Friday, April 27, 2012

A Yard Grows In Brooklyn



It may not look like much right now, but the side yard is about to find itself this year. Thanks to my landlord's decision to move his utility poles, we decided to revamp the messy and overgrown plot. I curved our pathway around the building, sending us to where the poles used to rest. Now we can plant in the area we used to use to step over the fence. Farther down is a gate, a broken gate, but a gate. We plan on planting the strip nearer the fence, leaving the side near the building (always under threat from landlordian ideas) as a walking path.

I moved all the iris (the reblooming iris) to the back side of the poor man's patio, intending them to keep the sleeping cats at bay and support the leaning monkshood and phlox that dwell so well under the remaining yew tree. A stump is all that remains of the other yew tree cut after heavy snows two winters back. It is the fulcrum of the planting against the wall, where most plants were divisions from the front yard garden. The dirt patch, where the iris used to reside, will be filled with low to medium height, drought tolerant perennials like the coneflower, lily, yarrow, thrift, tickseed, solidago and ironweed that are already growing here. I removed the 10-foot-tall-growing maximillian sunflower, banishing it to the beach farm fence line. This move I call a 'happy neighbor.'

There are many volunteers, including asters, bachelor button, cosmos, borage, and allyssum that self-seed every year. In between the stones are a variety of sedum -we just bought three quart-sized varieties at Gowanus the last rainy Sunday morning. We're thinking of blue flax for the new strip, a plant admired by both Betsy and I, a western plant, not well known or understood here in the northeast. We asked the nursery if they would carry it so we don't have to mail order ridiculous little pots for the price of a gallon from High Country Gardens or some such place.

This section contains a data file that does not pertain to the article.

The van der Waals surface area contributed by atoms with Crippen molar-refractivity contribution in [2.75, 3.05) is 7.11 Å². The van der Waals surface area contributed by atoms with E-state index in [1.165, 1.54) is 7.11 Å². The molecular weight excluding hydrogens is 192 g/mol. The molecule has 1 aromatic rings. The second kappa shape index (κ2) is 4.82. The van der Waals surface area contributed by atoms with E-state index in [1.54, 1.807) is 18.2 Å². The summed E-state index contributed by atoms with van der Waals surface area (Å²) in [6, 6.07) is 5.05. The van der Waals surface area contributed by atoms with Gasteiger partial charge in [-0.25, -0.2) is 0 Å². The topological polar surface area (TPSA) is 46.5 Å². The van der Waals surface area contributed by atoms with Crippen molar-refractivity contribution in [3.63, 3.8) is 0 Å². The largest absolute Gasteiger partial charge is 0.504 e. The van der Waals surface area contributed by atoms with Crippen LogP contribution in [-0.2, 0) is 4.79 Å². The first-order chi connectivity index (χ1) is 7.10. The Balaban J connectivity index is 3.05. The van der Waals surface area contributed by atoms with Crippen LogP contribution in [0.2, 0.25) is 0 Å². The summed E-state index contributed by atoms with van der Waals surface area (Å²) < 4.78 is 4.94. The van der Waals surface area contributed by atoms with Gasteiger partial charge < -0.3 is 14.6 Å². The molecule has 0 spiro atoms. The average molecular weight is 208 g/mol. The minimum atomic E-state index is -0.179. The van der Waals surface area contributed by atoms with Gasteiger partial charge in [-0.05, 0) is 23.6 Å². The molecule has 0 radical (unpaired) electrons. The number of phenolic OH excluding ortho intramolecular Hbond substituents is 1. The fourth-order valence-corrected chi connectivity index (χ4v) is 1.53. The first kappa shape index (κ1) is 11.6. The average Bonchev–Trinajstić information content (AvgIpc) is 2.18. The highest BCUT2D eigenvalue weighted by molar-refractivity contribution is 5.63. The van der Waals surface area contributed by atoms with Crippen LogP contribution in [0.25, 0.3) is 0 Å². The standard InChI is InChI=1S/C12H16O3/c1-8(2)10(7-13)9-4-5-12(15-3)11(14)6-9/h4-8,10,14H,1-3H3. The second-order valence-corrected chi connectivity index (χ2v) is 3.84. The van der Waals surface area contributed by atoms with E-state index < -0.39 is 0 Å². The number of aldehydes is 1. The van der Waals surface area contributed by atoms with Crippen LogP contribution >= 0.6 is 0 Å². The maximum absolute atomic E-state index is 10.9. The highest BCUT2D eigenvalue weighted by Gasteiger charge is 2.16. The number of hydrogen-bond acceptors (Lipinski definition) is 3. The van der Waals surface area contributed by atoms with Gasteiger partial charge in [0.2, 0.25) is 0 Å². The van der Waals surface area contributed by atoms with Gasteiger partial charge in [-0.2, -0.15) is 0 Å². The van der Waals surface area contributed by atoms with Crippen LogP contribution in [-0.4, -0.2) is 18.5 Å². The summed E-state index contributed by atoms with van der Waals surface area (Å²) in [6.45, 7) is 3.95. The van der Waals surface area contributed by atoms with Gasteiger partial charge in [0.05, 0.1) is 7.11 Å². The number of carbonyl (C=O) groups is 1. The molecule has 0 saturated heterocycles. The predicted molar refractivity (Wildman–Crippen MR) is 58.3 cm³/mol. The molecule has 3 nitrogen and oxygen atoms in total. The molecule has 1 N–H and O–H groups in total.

We concentrate on drought tolerant because we both know prairie and desert plants well, but also because we don't have easy access to watering and like to leave town on occasion, never having to worry about finding a watering neighbor with a 100 foot hose. The creatures seem to dig them too. The asters become a bit weedy, but they are so easy to dispose. Roses are incredibly drought tolerant and the same for our irises, dicentra, and monkshood. But that doesn't mean if it shouldn't rain for weeks on end, I am not out there with my water can, hoofing the distance forty times. Very little (that anyone actually likes) can withstand all-out drought. This season we are short about 8 inches of rain, but then, that could change in a moment. I wouldn't feel uncomfortable predicting a cooler, wetter summer than usual, but either way, the garden should be up to it.


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